Lieberman wondered aloud whether the FBI interviewers, who spoke with the older Tsarnaev brother years before the Marathon attacks, knew what to look for in terms of the radicalization process? “Did they consider whether Tamerlan might fit the profile of an emerging homegrown terrorist who warranted greater monitoring and surveillance?,” asked the former Connecticut senator.
Lieberman did not make an outright call for stepped-up surveillance of the Muslim-American community, but he seemed to tip-toe up to the edge of that recommendation.
“We must find ways to stop the spread of VIE and stop the radicalization process even if no crime has been committed,” said Lieberman. “That is one of the primary policy challenges before us as we try to identify ways to prevent an attack like the one in Boston from ever happening again.”
In his separate testimony before the same committee, Southers recommended a different approach. “Inasmuch as we strive to intercept individuals in their transition from ideological extremist to violent adversary, we should also work with communities where such threats may arise to disrupt the radicalization process altogether, both by addressing grievances, and by recognizing and encouraging stakeholder engagement,” said Southers.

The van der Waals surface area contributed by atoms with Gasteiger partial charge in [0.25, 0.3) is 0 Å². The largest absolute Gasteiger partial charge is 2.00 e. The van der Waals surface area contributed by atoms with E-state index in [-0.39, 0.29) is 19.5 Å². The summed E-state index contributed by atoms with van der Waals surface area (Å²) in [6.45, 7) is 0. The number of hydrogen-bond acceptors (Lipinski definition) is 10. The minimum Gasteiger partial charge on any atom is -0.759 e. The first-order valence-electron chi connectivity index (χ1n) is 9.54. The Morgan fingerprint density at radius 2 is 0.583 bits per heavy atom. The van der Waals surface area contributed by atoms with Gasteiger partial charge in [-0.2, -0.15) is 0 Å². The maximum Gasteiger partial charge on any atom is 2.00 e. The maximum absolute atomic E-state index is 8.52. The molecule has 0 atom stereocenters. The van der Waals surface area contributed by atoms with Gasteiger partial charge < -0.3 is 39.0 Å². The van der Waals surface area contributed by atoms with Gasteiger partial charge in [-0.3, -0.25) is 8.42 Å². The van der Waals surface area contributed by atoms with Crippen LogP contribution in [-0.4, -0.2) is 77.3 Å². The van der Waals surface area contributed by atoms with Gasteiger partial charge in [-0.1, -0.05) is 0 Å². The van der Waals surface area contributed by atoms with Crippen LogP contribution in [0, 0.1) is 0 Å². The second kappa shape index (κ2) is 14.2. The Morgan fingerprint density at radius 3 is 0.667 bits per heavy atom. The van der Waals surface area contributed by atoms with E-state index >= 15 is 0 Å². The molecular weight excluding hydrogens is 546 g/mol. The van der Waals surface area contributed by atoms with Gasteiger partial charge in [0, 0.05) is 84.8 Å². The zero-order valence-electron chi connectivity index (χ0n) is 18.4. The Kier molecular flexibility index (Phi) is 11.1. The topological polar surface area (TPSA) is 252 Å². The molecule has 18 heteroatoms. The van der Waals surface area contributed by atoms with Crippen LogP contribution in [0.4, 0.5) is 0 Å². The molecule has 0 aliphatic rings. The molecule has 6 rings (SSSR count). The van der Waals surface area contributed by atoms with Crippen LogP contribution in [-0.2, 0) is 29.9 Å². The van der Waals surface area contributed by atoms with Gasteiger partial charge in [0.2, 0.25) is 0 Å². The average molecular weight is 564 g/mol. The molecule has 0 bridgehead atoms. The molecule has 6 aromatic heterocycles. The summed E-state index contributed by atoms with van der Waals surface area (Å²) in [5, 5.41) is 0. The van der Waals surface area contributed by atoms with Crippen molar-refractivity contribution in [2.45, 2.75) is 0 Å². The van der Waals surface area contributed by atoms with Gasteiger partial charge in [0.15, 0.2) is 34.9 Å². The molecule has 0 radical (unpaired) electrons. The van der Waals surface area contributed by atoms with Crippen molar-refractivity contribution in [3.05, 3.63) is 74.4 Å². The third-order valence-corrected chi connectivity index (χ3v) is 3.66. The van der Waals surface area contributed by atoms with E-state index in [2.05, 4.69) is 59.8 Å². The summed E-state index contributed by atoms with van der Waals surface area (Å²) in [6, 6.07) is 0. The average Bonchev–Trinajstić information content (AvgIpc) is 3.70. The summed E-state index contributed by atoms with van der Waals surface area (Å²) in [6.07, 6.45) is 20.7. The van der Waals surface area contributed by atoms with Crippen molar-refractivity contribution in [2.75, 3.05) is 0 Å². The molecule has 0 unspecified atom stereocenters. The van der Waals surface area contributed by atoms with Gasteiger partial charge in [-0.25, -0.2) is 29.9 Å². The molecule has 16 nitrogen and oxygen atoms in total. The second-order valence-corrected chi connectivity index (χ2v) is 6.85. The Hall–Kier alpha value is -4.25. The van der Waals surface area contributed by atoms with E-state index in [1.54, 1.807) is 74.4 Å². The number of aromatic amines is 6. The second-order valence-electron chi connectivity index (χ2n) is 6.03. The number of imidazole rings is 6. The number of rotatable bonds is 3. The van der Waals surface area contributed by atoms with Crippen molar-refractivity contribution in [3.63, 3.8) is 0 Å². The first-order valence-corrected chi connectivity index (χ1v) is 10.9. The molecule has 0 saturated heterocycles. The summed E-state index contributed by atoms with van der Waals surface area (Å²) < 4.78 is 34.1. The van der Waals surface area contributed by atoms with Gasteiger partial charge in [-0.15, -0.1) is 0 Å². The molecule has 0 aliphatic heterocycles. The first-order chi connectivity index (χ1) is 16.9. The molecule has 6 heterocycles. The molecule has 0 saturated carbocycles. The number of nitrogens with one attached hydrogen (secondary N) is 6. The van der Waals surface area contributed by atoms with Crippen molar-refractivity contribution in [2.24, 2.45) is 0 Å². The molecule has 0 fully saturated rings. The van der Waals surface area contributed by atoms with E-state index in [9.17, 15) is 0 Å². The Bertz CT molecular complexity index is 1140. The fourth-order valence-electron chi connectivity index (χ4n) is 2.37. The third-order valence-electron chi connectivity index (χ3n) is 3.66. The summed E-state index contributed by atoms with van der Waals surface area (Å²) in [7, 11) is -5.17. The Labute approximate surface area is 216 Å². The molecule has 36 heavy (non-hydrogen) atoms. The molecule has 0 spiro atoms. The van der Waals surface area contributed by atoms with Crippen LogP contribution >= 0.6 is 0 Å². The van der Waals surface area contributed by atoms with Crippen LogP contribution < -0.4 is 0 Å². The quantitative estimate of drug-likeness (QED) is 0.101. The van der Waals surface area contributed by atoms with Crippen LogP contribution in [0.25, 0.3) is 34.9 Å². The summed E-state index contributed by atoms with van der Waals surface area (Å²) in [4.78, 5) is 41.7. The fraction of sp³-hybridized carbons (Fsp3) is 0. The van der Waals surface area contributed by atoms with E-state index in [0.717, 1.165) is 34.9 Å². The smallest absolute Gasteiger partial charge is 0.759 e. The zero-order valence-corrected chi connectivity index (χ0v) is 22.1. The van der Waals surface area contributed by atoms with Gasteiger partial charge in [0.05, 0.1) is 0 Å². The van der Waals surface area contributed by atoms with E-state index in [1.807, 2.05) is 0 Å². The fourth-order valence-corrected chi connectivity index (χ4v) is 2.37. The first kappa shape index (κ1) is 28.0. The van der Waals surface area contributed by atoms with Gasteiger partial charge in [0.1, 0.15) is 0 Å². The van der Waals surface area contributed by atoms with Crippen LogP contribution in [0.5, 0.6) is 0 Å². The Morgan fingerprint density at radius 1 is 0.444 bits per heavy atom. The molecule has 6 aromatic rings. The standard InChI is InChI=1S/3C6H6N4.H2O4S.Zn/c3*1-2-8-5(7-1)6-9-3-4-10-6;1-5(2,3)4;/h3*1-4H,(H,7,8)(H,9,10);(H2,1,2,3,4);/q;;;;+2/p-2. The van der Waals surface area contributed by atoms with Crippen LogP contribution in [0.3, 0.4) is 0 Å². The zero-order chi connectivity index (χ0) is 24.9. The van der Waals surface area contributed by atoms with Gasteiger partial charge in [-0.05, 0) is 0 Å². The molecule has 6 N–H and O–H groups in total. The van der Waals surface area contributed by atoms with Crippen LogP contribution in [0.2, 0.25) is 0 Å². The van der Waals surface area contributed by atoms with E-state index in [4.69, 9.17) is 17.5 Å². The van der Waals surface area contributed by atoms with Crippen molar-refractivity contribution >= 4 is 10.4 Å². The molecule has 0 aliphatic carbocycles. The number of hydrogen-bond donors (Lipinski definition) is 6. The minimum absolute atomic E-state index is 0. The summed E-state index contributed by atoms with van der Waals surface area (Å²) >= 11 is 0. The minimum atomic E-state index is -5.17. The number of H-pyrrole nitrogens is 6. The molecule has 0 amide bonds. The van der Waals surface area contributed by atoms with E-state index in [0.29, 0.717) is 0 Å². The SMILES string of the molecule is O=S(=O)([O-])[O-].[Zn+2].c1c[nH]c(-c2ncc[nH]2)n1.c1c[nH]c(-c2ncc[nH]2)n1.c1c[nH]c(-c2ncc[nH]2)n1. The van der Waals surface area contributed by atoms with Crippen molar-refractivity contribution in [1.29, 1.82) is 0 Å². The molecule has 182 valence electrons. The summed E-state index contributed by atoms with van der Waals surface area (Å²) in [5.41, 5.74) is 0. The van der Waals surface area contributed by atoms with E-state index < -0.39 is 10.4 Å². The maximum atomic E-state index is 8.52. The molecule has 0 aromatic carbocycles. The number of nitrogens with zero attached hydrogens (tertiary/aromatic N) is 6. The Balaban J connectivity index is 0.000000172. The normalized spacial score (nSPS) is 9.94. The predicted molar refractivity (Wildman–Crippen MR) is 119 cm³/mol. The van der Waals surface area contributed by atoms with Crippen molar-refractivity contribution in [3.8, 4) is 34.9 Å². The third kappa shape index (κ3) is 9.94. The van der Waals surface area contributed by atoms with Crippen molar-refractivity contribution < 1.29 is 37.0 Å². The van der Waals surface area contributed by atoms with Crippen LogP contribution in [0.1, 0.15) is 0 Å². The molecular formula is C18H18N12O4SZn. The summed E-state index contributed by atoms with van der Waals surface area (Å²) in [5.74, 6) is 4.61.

Where Lieberman had rattled off a theoretical step-by-step progression that many American Muslims have historically taken toward Islamic radicalization, Southers urged the lawmakers to think more subtly.
“Caution should be exercised against viewing radicalization as a conveyor belt that starts with grievances and ends with violence, with easily discernible signposts along the way,” advised Southers. “Rather, a more effective approach is to identify the circumstances under which an individual can progress to violence through the radicalization process yet beneath the homeland security radar.”
Lieberman noted the importance of winning the cooperation of the Muslim-American community -- including mosque attendees and religious leaders -- in the effort to spot potential terrorist before they reach the stage of violence. “Would the Tzarnaev brothers have been able to carry out the attacks if leaders and members of the Boston mosque that threw Tamerlan out because of his extremism had said something to the police and done something to counter his radicalization?,” asked the former senator.
Southers seemed to agree with Lieberman that policy makers in the U.S. need to take actions that would dismantle the ‘enabling environment’ that is sometimes found within Muslim-American communities, but he recommended that the road to this goal be paved with closer collaboration.
“Terrorism requires a combination of three things -- an alienated individual, a legitimizing ideology (engaged through radicalization), and an enabling environment,” observed Southers. “Of the three, it is the environment that is most susceptible to positive influences that, supported by appropriate policies and behaviors, can reduce the risk of HVE [homegrown violent extremism].”
This delicate debate -- whether the Muslim-American community needs closer surveillance or closer collaboration -- is just getting underway on Capitol Hill.